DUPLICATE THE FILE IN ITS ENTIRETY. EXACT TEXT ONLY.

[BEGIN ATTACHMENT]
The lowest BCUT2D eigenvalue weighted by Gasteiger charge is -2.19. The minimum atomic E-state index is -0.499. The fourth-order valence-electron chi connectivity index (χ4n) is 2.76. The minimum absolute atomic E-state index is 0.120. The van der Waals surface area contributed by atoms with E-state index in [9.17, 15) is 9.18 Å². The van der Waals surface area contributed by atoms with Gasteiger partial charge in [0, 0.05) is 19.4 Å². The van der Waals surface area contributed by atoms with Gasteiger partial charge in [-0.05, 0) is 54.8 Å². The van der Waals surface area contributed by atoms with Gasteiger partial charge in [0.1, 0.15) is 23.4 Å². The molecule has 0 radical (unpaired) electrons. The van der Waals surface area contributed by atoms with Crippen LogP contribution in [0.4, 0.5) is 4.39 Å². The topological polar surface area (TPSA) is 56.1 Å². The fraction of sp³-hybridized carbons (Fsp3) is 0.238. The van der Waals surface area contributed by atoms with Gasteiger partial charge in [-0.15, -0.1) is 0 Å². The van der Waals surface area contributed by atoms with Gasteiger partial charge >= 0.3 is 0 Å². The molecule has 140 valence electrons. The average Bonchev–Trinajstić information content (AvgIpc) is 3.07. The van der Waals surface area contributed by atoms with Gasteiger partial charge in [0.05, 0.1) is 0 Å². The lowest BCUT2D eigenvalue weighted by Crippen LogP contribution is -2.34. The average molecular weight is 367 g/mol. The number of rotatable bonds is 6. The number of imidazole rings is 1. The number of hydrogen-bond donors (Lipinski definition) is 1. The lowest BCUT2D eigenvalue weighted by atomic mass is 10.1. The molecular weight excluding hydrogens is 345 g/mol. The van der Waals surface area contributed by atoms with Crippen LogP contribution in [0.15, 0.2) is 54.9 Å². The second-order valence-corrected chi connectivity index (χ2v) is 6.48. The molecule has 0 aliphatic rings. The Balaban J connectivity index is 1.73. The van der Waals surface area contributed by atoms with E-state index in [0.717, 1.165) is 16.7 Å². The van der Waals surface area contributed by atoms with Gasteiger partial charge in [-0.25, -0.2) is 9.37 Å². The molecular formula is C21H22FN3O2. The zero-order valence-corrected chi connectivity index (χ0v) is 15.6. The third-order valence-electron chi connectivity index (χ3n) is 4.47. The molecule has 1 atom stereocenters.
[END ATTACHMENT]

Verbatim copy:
The lowest BCUT2D eigenvalue weighted by Gasteiger charge is -2.19. The minimum atomic E-state index is -0.499. The fourth-order valence-electron chi connectivity index (χ4n) is 2.76. The minimum absolute atomic E-state index is 0.120. The van der Waals surface area contributed by atoms with E-state index in [9.17, 15) is 9.18 Å². The van der Waals surface area contributed by atoms with Gasteiger partial charge in [0, 0.05) is 19.4 Å². The van der Waals surface area contributed by atoms with Gasteiger partial charge in [-0.05, 0) is 54.8 Å². The van der Waals surface area contributed by atoms with Gasteiger partial charge in [0.1, 0.15) is 23.4 Å². The molecule has 0 radical (unpaired) electrons. The van der Waals surface area contributed by atoms with Crippen LogP contribution in [0.4, 0.5) is 4.39 Å². The topological polar surface area (TPSA) is 56.1 Å². The fraction of sp³-hybridized carbons (Fsp3) is 0.238. The van der Waals surface area contributed by atoms with Gasteiger partial charge in [-0.15, -0.1) is 0 Å². The van der Waals surface area contributed by atoms with Gasteiger partial charge >= 0.3 is 0 Å². The molecule has 140 valence electrons. The average Bonchev–Trinajstić information content (AvgIpc) is 3.07. The van der Waals surface area contributed by atoms with Gasteiger partial charge in [0.05, 0.1) is 0 Å². The lowest BCUT2D eigenvalue weighted by Crippen LogP contribution is -2.34. The average molecular weight is 367 g/mol. The number of rotatable bonds is 6. The number of imidazole rings is 1. The number of hydrogen-bond donors (Lipinski definition) is 1. The lowest BCUT2D eigenvalue weighted by atomic mass is 10.1. The molecular weight excluding hydrogens is 345 g/mol. The van der Waals surface area contributed by atoms with Crippen LogP contribution in [0.15, 0.2) is 54.9 Å². The second-order valence-corrected chi connectivity index (χ2v) is 6.48. The molecule has 0 aliphatic rings. The Balaban J connectivity index is 1.73. The van der Waals surface area contributed by atoms with E-state index in [0.717, 1.165) is 16.7 Å². The van der Waals surface area contributed by atoms with Gasteiger partial charge in [-0.25, -0.2) is 9.37 Å². The molecular formula is C21H22FN3O2. The zero-order valence-corrected chi connectivity index (χ0v) is 15.6. The third-order valence-electron chi connectivity index (χ3n) is 4.47. The molecule has 1 atom stereocenters.